Finding out each firm’s outlook towards OTE will give you a clearer picture of your potential earnings and also an insight into the company culture.

2. Dive deeper into your targets

As seen in the OTE examples above, every role has its own quota or targets. Some are directly related to closing deals, while others may include setting up meetings or conducting cold calls.

When applying for any OTE role, you should always find out what your targets are, and what the company expects from you in return for your commission.

Also, not all job listings will mention the quota or pay mix, so you should ask for clarity on those as well.

3. Enquire about ramp time

It’s common practice for companies to grant new sales reps an initial ‘resting period’ where they aren’t expected to sell anything. This time, known as ‘ramp time’, is used to onboard the rep and educate them about the company’s products and use cases.

For many companies, ramp time is usually either the length of one sales cycle or three months — although it can be something entirely different, too.

During ramp time, companies handle sales commissions differently as well.

Let’s say, a rep has a monthly quota of $50,000 and a commission rate of 10%. That works out to $5,000 in commissions per month. If the ramp time is three months, the company might pay the rep a non-recoverable draw for each of those three months without the rep closing a single deal.

These non-recoverable commission payouts would likely reduce each month, and look something like this:

  • First month: 100% ($5,000)
  • Second month: 50% ($2,500)
  • Third month: 25% ($1,250)

From the fourth month onwards, the rep would be on a fully-ramped OTE, i.e. they will need to sell $50,000 if they want to make $5,000 in commissions. No sale, no commission.

That’s why it’s important you find out the ramp time at your prospective firm. This will help you understand how much breathing space you have and how much you can expect to earn during that time.

4. Request for the latest OTE performance data

You could consider asking the hiring manager how many sales reps in the firm are currently below, above, and at the median OTE. This will give you a good idea about how practical that firm’s OTE-setting techniques are.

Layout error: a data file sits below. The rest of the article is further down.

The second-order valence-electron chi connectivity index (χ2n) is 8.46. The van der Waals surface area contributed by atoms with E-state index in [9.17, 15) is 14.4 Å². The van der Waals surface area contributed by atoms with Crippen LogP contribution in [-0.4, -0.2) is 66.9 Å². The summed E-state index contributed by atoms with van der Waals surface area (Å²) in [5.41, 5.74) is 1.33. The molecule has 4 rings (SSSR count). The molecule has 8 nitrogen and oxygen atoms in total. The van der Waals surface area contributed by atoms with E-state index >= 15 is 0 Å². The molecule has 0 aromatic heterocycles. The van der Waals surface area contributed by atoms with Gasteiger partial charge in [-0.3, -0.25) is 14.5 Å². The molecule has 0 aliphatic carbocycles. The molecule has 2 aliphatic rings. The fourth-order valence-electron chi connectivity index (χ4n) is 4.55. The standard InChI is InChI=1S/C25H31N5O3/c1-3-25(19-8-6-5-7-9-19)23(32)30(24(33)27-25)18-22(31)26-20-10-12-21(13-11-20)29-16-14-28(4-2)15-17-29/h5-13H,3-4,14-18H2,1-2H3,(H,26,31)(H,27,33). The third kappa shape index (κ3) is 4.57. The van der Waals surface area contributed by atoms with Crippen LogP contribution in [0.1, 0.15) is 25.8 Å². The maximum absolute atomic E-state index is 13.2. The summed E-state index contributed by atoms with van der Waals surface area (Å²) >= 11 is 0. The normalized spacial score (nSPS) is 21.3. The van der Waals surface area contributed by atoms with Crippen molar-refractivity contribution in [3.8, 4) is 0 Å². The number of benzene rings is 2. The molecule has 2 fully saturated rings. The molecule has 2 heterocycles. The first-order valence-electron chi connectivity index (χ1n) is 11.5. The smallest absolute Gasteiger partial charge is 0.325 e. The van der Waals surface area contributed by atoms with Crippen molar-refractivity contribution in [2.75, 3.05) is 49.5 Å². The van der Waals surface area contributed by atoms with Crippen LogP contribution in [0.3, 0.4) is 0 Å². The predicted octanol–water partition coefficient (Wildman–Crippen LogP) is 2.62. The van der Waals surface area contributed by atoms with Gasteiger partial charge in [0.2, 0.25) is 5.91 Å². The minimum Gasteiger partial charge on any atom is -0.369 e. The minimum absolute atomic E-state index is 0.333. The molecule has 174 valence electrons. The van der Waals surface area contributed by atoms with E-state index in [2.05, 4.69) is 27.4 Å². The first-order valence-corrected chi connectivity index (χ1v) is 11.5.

While you’re at it, you could also ask the hiring manager how new hires generally perform with regard to OTE. Are they surpassing it easily, or struggling to even come close?

Pro tip: If 60-70% of the sales team is consistently hitting their OTEs, it usually means the OTEs at that firm are fair yet competitive.

4 Frequently Asked Questions About OTE

Let’s look at the four most common questions surrounding OTEs:

Q1: Are OTEs capped, or can they be exceeded?

This depends on the company. At most firms, OTE represents the highest amount that can be earned for any sales role.

However, if the firm doesn’t have a capped commission structure, sales reps there could most certainly surpass OTE if they sell like champions.

Q2: Is OTE a guaranteed amount?

No. In most cases, OTE is never a guaranteed amount. Employees will only receive OTE if they meet all their targets.

That said, firms with a more conservative outlook might have OTEs that reflect the average pay for a role as opposed to the maximum amount that can be earned.

Q3: Which jobs include OTE?

OTE is predominantly seen in sales and finance. People in these roles tend to have targets that span across months or years.

Some common OTE positions include:

  • Sales reps
  • Mortgage advisors
  • Finance managers
  • Stock brokers
  • Real estate agents

Q4: Does OTE include overtime?

No. In almost all cases, OTE does not include overtime pay.

Final Thoughts

OTEs are a great way to set benchmarks for a role. But only if they truly represent the role’s responsibilities and earning potential.

And regardless of whether you are an employer or a job seeker, it’s always a good idea to research the current OTE trends in your industry before posting a new job opening or applying for one.

Aloha, good folks 👋

Managing sales commissions over spreadsheets is a soul-sucker.

Here’s why:

• You can’t track commission data in real-time as it’s not integrated with your CRM or invoicing software.

• You find yourself resolving way too many disputes and answering tons of back-and-forth emails.

ElevateHQ kills this drama.

See you around?